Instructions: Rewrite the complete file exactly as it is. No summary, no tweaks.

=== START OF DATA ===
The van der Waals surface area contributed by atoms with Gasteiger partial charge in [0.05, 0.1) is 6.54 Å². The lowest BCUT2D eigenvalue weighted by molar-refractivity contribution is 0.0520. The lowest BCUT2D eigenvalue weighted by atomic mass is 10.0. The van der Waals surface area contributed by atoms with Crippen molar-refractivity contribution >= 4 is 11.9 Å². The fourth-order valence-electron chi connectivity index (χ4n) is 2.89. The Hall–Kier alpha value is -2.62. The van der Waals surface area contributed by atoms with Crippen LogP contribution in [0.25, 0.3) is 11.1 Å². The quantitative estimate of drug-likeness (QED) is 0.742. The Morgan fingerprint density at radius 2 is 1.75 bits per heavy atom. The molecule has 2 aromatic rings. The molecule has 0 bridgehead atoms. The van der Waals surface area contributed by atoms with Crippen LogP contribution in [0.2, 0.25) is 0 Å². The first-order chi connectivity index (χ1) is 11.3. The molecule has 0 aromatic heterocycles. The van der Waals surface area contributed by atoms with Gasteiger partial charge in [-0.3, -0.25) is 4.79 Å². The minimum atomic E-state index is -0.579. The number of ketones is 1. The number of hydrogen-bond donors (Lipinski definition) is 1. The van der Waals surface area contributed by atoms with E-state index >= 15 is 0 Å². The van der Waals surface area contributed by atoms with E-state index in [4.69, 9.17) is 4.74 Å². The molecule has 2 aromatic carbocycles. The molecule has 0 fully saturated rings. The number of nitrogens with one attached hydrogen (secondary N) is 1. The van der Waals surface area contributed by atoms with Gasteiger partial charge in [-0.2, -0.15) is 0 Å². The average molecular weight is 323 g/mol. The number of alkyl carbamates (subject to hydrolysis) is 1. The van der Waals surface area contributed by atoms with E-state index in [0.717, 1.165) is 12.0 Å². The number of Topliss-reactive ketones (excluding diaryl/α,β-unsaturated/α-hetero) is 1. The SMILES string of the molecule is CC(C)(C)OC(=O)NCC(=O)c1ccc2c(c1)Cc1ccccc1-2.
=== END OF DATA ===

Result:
The van der Waals surface area contributed by atoms with Gasteiger partial charge in [0.05, 0.1) is 6.54 Å². The lowest BCUT2D eigenvalue weighted by molar-refractivity contribution is 0.0520. The lowest BCUT2D eigenvalue weighted by atomic mass is 10.0. The van der Waals surface area contributed by atoms with Crippen molar-refractivity contribution >= 4 is 11.9 Å². The fourth-order valence-electron chi connectivity index (χ4n) is 2.89. The Hall–Kier alpha value is -2.62. The van der Waals surface area contributed by atoms with Crippen LogP contribution in [0.25, 0.3) is 11.1 Å². The quantitative estimate of drug-likeness (QED) is 0.742. The Morgan fingerprint density at radius 2 is 1.75 bits per heavy atom. The molecule has 2 aromatic rings. The molecule has 0 bridgehead atoms. The van der Waals surface area contributed by atoms with Crippen LogP contribution in [0.2, 0.25) is 0 Å². The first-order chi connectivity index (χ1) is 11.3. The molecule has 0 aromatic heterocycles. The van der Waals surface area contributed by atoms with Gasteiger partial charge in [-0.3, -0.25) is 4.79 Å². The minimum atomic E-state index is -0.579. The number of ketones is 1. The number of hydrogen-bond donors (Lipinski definition) is 1. The van der Waals surface area contributed by atoms with E-state index >= 15 is 0 Å². The van der Waals surface area contributed by atoms with E-state index in [4.69, 9.17) is 4.74 Å². The molecule has 2 aromatic carbocycles. The molecule has 0 fully saturated rings. The number of nitrogens with one attached hydrogen (secondary N) is 1. The van der Waals surface area contributed by atoms with Gasteiger partial charge in [-0.2, -0.15) is 0 Å². The average molecular weight is 323 g/mol. The number of alkyl carbamates (subject to hydrolysis) is 1. The van der Waals surface area contributed by atoms with E-state index in [0.717, 1.165) is 12.0 Å². The number of Topliss-reactive ketones (excluding diaryl/α,β-unsaturated/α-hetero) is 1. The SMILES string of the molecule is CC(C)(C)OC(=O)NCC(=O)c1ccc2c(c1)Cc1ccccc1-2.